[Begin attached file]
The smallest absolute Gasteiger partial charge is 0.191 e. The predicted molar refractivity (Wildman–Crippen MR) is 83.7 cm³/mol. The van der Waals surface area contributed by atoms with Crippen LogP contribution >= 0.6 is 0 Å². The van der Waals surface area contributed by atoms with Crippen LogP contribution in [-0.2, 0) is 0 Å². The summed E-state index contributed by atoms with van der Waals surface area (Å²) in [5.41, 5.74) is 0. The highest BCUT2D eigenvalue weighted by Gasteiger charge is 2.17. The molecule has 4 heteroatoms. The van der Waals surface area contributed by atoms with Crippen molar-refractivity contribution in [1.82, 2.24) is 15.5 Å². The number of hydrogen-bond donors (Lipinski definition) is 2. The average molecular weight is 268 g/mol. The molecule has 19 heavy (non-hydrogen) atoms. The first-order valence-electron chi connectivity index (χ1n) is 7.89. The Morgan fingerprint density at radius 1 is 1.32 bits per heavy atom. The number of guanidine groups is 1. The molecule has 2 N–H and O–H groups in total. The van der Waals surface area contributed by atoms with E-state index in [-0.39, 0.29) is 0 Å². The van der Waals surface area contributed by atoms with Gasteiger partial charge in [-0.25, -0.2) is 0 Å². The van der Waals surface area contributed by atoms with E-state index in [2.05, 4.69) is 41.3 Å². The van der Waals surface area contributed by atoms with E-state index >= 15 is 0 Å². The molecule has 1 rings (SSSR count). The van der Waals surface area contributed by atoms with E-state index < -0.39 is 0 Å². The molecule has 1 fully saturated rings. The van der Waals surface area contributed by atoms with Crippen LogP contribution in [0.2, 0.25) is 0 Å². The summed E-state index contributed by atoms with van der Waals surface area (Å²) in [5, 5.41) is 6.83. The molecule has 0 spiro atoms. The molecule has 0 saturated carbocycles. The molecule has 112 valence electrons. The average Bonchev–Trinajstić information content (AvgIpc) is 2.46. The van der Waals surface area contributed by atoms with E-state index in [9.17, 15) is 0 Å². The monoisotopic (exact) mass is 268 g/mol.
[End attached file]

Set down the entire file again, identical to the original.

The smallest absolute Gasteiger partial charge is 0.191 e. The predicted molar refractivity (Wildman–Crippen MR) is 83.7 cm³/mol. The van der Waals surface area contributed by atoms with Crippen LogP contribution >= 0.6 is 0 Å². The van der Waals surface area contributed by atoms with Crippen LogP contribution in [-0.2, 0) is 0 Å². The summed E-state index contributed by atoms with van der Waals surface area (Å²) in [5.41, 5.74) is 0. The highest BCUT2D eigenvalue weighted by Gasteiger charge is 2.17. The molecule has 4 heteroatoms. The van der Waals surface area contributed by atoms with Crippen molar-refractivity contribution in [1.82, 2.24) is 15.5 Å². The number of hydrogen-bond donors (Lipinski definition) is 2. The average molecular weight is 268 g/mol. The molecule has 19 heavy (non-hydrogen) atoms. The first-order valence-electron chi connectivity index (χ1n) is 7.89. The Morgan fingerprint density at radius 1 is 1.32 bits per heavy atom. The number of guanidine groups is 1. The molecule has 2 N–H and O–H groups in total. The van der Waals surface area contributed by atoms with E-state index in [-0.39, 0.29) is 0 Å². The van der Waals surface area contributed by atoms with Gasteiger partial charge in [-0.25, -0.2) is 0 Å². The van der Waals surface area contributed by atoms with E-state index in [2.05, 4.69) is 41.3 Å². The van der Waals surface area contributed by atoms with E-state index >= 15 is 0 Å². The molecule has 1 rings (SSSR count). The van der Waals surface area contributed by atoms with E-state index < -0.39 is 0 Å². The molecule has 1 fully saturated rings. The van der Waals surface area contributed by atoms with Crippen LogP contribution in [0.2, 0.25) is 0 Å². The summed E-state index contributed by atoms with van der Waals surface area (Å²) in [5, 5.41) is 6.83. The molecule has 0 spiro atoms. The molecule has 0 saturated carbocycles. The molecule has 112 valence electrons. The average Bonchev–Trinajstić information content (AvgIpc) is 2.46. The van der Waals surface area contributed by atoms with E-state index in [9.17, 15) is 0 Å². The monoisotopic (exact) mass is 268 g/mol.